On India’s role in the 1971 War

On December 16, 2021, the Indian rulers celebrated ‘Swarnim Vijay Diwas’ to mark 50 years since the victory of Indian troops in the war against Pakistan, which resulted in the creation of Bangladesh. PM Modi participated in the main ceremony at the National War Memorial in Delhi, where he recalled the bravery and sacrifices of the Indian armed forces. President Ram Nath Kovind attended the golden jubilee celebrations in Dhaka.

The 1971 war between India and Pakistan lasted for 13 days from December 3 till December 16.  It culminated in the surrender of 93,000 Pakistani troops to the joint forces of the Indian Army and the Mukti Bahini of Bangladesh. The instrument of surrender was signed in Dhaka on December 16, 1971.

The Indian ruling class has always used the military victory over Pakistan in the 1971 war to whip up chauvinism and hatred towards Pakistan. Simultaneously, in order to confuse the people of India and the world, the ruling class paints the war waged by India as a “just war” that it waged in support of the liberation struggle of the people of Bangladesh. Nothing could be farther than the truth.

There is no justification for the Indian state’s military intervention in what was then East Pakistan. It was an act of aggression, motivated by imperialist aims.  Supporting the liberation of the Bengalis of East Pakistan was only a pretext.

It is important to seek truth from facts and not be taken in by the national chauvinist propaganda of the rulers of our country.

Following the British-engineered partition of the sub-continent in 1947, the western and eastern parts of the state of Pakistan were separated geographically by nearly 1600 km. Both India and Pakistan are multinational states, consisting of many nations, nationalities and peoples. The ruling classes of both countries have suppressed the national aspirations of the peoples within their respective countries.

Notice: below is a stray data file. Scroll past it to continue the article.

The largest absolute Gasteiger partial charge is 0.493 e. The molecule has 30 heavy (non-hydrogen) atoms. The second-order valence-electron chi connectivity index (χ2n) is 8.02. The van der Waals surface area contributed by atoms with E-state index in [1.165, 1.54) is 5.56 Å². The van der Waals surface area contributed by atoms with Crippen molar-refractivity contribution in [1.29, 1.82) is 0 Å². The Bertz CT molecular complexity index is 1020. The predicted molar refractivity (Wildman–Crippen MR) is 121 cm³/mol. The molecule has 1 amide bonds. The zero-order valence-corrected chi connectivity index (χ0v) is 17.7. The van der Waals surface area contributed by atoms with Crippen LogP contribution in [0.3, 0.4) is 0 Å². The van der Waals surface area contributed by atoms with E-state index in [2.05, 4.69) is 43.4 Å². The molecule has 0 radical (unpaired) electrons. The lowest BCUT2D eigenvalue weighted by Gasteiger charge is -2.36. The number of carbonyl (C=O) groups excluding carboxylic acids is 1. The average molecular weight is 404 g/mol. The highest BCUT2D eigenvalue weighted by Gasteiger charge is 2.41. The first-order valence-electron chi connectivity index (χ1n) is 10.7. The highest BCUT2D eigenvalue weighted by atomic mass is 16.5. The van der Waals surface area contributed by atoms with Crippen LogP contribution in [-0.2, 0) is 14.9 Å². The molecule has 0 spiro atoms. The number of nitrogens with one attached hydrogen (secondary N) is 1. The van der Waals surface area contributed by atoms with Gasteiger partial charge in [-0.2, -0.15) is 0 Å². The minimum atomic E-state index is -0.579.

In the years leading up to the 1971 war, the ruling classes of both Pakistan and India faced internal threats to their rule. In Pakistan, the long standing struggle of the Bengali people for their national rights, against the suppression of their language and culture and the imposition of Urdu, had reached a point where calls for secession were being made by various political forces. In India, the unresolved national problem was expressing itself in numerous struggles in the North East, Kashmir and other regions. There was widespread mass discontent among workers and peasants. Large numbers of youth and students were responding to the call of communist revolutionaries for an armed revolution.

The December 1970 General Elections in Pakistan resulted in an absolute majority for the Awami League led by Sheikh Mujibur Rahman, which had been raising demands for autonomy of East Pakistan. The Pakistani ruling class decided not to give charge of the government to the Awami League. General Yahya Khan, President of Pakistan, imposed martial law in East Pakistan. On March 25, 1971, the Pakistani army launched Operation Searchlight and unleashed a reign of terror against the people of Bangladesh. On March 26, 1971 the Awami League declared Bangladesh independent at a public rally in Dhaka.